Direction can be measured in various ways. All directions are measured clockwise in degrees from 0º to 359º. In all cases the direction "To" or "From" a position will be measured with reference to a particular datum, usually North.
There are four main types of direction, referred to Air Navigation:
True direction is measured with respect to True North (TN), which is the direction of the Geographic North Pole from a place.
The direction of the True North is indicated by the meridian at the actual place where the measurement is made, since meridians always run in a North/South direction.
Navigation charts and maps are usually based on True Directions.
The Earth may be considered as a magnet producing an irregular magnetic field with North and South Poles. Those Poles are near to the geographic poles but may not be directly opposite each other. The Magnetic Poles move constantly, completing a full rotation of 360º each 960 years.
When a magnetized compass needle is freely suspended in the magnetic field of the Earth, it will align itself along the magnetic field, indicating the direction of the Magnetic Poles at that place. The magnetic imaginary lines that connect North and South Magnetic Poles are known as magnetic meridians.
The Magnetic Direction is measured with respect to Magnetic North (MN), which is the direction of the Magnetic North Pole from a place.
Error-free compasses (also known as Direct Indicating Compasses) show Magnetic Heading (MH).
Any magnetic or ferrous material or electrical equipment on or near the aircraft compass will affect the local magnetic field and may deflect the compass needle away from the Magnetic North (MN). This means that the Compass may not show Magnetic Heading accurately.
When a compass is affected by a local magnetic field, it points to that Compass North. Normally, there is a deviation chart near to each Compass where deviation can be seen.
Note that this deviation may not be simulated on our simulators.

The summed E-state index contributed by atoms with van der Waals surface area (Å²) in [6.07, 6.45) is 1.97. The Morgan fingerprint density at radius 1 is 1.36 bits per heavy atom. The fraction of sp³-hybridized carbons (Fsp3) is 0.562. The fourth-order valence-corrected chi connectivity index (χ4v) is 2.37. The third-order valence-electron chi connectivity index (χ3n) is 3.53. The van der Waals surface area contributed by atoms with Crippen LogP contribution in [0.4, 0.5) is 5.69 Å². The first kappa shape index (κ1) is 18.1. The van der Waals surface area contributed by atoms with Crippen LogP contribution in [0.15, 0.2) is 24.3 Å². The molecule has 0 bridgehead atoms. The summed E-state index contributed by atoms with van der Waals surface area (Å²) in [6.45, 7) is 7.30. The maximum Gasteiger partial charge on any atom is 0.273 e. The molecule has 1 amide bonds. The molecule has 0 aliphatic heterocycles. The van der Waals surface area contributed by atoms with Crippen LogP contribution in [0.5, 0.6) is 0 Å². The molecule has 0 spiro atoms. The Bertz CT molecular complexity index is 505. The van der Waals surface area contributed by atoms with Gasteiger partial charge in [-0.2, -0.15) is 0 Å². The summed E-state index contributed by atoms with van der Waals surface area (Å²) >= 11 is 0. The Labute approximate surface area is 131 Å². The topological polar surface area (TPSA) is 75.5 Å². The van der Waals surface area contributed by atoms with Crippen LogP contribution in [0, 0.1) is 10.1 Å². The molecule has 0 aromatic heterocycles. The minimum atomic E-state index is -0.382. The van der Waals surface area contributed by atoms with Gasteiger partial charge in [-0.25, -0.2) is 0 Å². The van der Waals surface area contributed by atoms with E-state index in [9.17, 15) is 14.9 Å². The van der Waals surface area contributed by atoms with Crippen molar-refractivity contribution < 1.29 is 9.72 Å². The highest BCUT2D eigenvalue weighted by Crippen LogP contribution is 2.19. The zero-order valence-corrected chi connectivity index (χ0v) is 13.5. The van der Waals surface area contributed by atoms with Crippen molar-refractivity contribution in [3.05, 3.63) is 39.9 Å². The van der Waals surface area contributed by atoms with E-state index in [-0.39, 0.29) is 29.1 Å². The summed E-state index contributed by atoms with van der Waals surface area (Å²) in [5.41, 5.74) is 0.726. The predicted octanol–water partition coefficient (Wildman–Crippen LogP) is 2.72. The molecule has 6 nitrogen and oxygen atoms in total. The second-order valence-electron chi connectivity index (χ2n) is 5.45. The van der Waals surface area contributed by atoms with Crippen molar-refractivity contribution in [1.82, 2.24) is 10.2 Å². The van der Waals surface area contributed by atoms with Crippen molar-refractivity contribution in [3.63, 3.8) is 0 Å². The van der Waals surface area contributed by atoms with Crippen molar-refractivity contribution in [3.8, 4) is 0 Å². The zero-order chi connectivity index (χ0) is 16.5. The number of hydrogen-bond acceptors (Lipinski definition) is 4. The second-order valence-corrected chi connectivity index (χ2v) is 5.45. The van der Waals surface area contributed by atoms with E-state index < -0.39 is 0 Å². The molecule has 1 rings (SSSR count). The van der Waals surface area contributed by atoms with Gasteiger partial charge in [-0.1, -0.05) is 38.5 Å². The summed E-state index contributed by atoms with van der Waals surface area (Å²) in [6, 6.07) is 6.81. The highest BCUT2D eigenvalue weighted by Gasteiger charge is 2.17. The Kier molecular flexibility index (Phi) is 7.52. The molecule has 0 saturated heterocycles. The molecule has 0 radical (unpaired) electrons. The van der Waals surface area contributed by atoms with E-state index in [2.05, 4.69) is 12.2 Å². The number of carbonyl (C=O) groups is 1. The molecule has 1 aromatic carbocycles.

The angle between the True North (TN) and the Magnetic North (MN) is called 'variation'.
It is measured from the TN to the MN. If the Magnetic North is west of the True North, variation is west, and vice versa.
Example: If MN is 4º west of TN, variation is 4º W or -4º If MN is 8º east of TN, variation is 8º E or +8º
The angle between the Magnetic North (MN) and the Compass North (CN) is called 'deviation'.
It is measured from the MN to the CN. If the Compass North is west of the Magnetic North, deviation is west, and vice versa.
Example: If CN is 3º west of MN, deviation is 3º W or -3º If CN is 5º east of MN, deviation is 5º E or +5º.
A Relative Bearing (RB) is a bearing measured with respect to the nose of the aircraft or to the aircraft Magnetic Heading (MH).
They are used mostly on ADF equipment to obtain the station's relative position.
Bearings can be FROM the aircraft TO the station or FROM the station TO the aircraft. They are always measured clockwise.
In order to calculate Magnetic Bearing (MB), this formula can be used, from the aircraft to the station:
RB + MH = MB Relative Bearing + Magnetic(true) Heading = Magnetic(true) Bearing
The reciprocal of a direction is the reverse direction, which has a difference of 180º. It can be obtained by adding or deducting 180º to the MB to the station, whichever results in a number smaller than 360º.
Example: If the Magnetic Bearing from the aircraft to the station is 250º, the reciprocal is 250º - 180º = 070º.
Note that if we add 250º + 180º = 430º, we do not obtain a valid bearing as it is greater than 360º.
In navigation documents, there are some Q-codes that abbreviate the mostly used bearings: